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Old 07-23-2007, 07:20 AM   #1
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No attic ventillation?


I just purchased a new home and I noticed that there doesn't appear to be any rooftop ventilation—no gable vents, no ridge vents, and definitely no power vents. There are soffits though. I checked the attic and the house is designed to accommodate a ridge vent system. The only explanation I can come up with is the builder was worried about aesthetics.

Is this normal for new construction? Are there any county codes that specify a certain amount of attic ventilation? If I have to put in some attic ventilation on my own, is it better to go with ridge vents or a fan?

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Old 07-23-2007, 09:32 AM   #2
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No attic ventillation?


If you have a continuous length of ridge on your home and it is a gable style instead of a hip style, a full length continuous ridge vent would be preferable.

Research has shown that PAV's, (Powered Attic Ventilators), consume more energy than they save by reducing the attic temperature. Additionally, the PAV's will "suck" out the climatically cooled air conditioned air from the living quartrs of the home, especially if there are insufficient soffit fresh air intake vents installed.

Also, for a PAV to be functional, you must choose one that works year round, based on a thermostat and a humidistat, to not only relieve the heat build up, but the humidity content as well.

For any proper exhaust ventilation system to function properly, a fully functioning soffit fresh air intake ventilation system must be in place on your home.

Ed

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Old 07-26-2007, 09:49 AM   #3
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No attic ventillation?


So there's really no cooling benefit or energy savings to installing a PAV?
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Old 07-26-2007, 11:10 AM   #4
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No attic ventillation?


That is correct.

The cooling effect that one feels is due to the A/C having to run more continuously since the internally controlled climate is being sucked up into the attic environment and then being expelled through the attic fan.

This probably also has to do with the fact that nearly every single home, (95% per manufacturer studies), do not have anywhere near the proper amount of fresh air intake vents. By the intake ventilation being limited and by the PAV being introduced, the air has to be getting pulled from somewhere.

Therefor, the cost of the additional A/C to replenish the homes interior living environment plus the cost of continuously running the PAV has been shown to be self defeating when it comes to cost and energy conservation.

Ed

Last edited by Ed the Roofer; 07-26-2007 at 06:22 PM.
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Old 07-26-2007, 11:14 AM   #5
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No attic ventillation?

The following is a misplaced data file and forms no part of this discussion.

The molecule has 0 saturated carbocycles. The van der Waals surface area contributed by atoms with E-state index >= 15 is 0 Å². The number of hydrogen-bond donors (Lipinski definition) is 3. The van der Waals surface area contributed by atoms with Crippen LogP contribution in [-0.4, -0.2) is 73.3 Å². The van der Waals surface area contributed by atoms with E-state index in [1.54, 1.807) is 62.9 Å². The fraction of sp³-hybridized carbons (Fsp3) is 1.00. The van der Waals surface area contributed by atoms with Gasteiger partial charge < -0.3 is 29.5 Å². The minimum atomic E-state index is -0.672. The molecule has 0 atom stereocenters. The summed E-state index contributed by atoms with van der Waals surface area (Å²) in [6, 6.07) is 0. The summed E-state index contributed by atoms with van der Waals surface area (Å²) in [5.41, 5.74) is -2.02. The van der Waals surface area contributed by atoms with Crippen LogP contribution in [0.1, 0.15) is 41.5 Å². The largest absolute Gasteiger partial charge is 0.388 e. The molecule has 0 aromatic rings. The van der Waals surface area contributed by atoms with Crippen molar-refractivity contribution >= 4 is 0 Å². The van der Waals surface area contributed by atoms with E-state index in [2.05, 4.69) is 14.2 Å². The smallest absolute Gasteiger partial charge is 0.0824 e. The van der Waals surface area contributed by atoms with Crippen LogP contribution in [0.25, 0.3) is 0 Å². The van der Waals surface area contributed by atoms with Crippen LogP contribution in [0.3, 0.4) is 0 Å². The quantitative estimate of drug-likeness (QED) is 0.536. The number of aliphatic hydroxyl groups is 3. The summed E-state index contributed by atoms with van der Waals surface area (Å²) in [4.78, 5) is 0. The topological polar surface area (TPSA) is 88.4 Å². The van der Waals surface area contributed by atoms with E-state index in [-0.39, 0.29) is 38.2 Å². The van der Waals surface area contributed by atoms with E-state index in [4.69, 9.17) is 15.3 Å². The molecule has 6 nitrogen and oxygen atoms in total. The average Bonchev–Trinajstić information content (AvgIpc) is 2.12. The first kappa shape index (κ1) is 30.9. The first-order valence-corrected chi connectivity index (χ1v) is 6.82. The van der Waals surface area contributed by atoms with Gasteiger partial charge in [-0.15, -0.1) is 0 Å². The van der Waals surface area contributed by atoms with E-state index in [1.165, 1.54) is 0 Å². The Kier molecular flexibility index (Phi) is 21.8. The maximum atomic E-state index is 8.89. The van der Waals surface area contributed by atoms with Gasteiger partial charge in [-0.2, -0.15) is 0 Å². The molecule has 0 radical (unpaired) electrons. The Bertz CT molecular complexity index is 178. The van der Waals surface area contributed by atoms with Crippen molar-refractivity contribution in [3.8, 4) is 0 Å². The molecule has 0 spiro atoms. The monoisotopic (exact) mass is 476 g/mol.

Did you have this home built or did you buy it from a builder?
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Old 07-26-2007, 10:35 PM   #6
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No attic ventillation?


I had it built.

Ed, there are conflicting reports on PAVs. I agree that if the house does not have well built soffits the scenario you played out will likely occur. However, there are also reports that if the PAV is used in conjunction with adequately built soffits it can effectively help lower your attic temperature by increasing airflow from the soffits and making it easier to cool the home, which ultimately lowers energy costs.
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Old 07-26-2007, 10:42 PM   #7
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No attic ventillation?


Quote:
Originally Posted by Ed the Roofer View Post

The cooling effect that one feels is due to the A/C having to run more continuously since the internally controlled climate is being sucked up into the attic environment and then being expelled through the attic fan.

This probably also has to do with the fact that nearly every single home, (95% per manufacturer studies), do not have anywhere near the proper amount of fresh air intake vents. By the intake ventilation being limited and by the PAV being introduced, the air has to be getting pulled from somewhere.



Ed


That is what I stated before, but the key is that the home must have the proper amount of fresh air intake ventilation, which up to 95 % do not.

Ed
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Old 07-27-2007, 01:12 AM   #8
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No attic ventillation?


Quote:
Originally Posted by Ed the Roofer View Post
That is what I stated before, but the key is that the home must have the proper amount of fresh air intake ventilation, which up to 95 % do not.

Ed
But how would one know?
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Old 07-27-2007, 01:21 AM   #9
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No attic ventillation?


what about this? it popped up for "ads by goooooogle"

so much for aesthtics
http://www.skylightguys.com
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Old 07-27-2007, 02:15 AM   #10
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No attic ventillation?


You must take the time to calculate the total NFVA of the intake and the exhaust ventilation products.

The intake should be at least 50 % and up to 60 % of the total ventilation formula to meet the "minimum" requirements.

Every ventilation product has a rated NFVA per square foot or per lineal foot when installed per the manufacturers specifications.

Ed

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